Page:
Purpose of review: In this review we summarize the recent evidence that highlights the involvement of low-grade inflammation in the development and pathophysiology of hypertension.
Recent findings: Essential hypertension is characterized by increased peripheral vascular resistance to blood flow, due in large part to vascular remodeling. Vascular changes in hypertension are associated with mechanical and humoral factors that modulate signaling events, resulting in abnormal function, media growth, extracellular matrix deposition and inflammation. Recent evidence suggests that inflammation is present in the vasculature in animal models of hypertension. Inflammatory markers, such as C-reactive protein, are associated with vascular lesions in humans, and are predictive of cardiovascular outcome. In animal and human studies, pro-inflammatory components of the renin-angiotensin-aldosterone system have been demonstrated in large conduit and small arteries in the kidney and heart. Peroxisome proliferator-activated receptor activators are drugs with metabolic properties that have been demonstrated to exert anti-inflammatory effects on the vasculature, and there is now evidence that these actions may be protective for blood vessels.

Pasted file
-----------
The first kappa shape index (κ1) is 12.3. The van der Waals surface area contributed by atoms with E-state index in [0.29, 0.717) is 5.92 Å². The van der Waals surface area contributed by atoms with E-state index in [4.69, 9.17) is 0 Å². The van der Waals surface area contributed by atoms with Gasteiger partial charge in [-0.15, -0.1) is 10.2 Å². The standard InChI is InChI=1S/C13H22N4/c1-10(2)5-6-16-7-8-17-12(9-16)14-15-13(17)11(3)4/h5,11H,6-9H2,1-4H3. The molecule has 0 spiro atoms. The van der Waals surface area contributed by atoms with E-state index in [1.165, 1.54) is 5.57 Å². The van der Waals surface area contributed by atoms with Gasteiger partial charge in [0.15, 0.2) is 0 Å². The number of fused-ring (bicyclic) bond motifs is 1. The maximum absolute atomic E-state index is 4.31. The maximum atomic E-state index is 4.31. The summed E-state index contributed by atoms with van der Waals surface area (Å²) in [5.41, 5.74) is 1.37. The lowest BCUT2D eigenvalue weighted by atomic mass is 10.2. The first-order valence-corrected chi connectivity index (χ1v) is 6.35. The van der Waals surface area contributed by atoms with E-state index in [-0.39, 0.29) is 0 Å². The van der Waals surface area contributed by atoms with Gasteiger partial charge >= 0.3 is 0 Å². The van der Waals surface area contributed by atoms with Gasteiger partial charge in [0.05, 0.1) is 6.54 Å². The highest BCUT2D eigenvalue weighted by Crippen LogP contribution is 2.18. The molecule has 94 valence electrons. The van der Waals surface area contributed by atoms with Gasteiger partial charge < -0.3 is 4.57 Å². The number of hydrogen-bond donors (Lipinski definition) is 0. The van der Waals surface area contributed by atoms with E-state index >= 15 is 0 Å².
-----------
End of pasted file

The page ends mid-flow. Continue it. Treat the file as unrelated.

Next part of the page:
Summary: Inflammatory processes are important participants in the pathophysiology of hypertension and cardiovascular disease. The identification of the mechanisms leading to the activation of inflammation should contribute to the development of specific therapeutic approaches to apply in hypertension and its complications.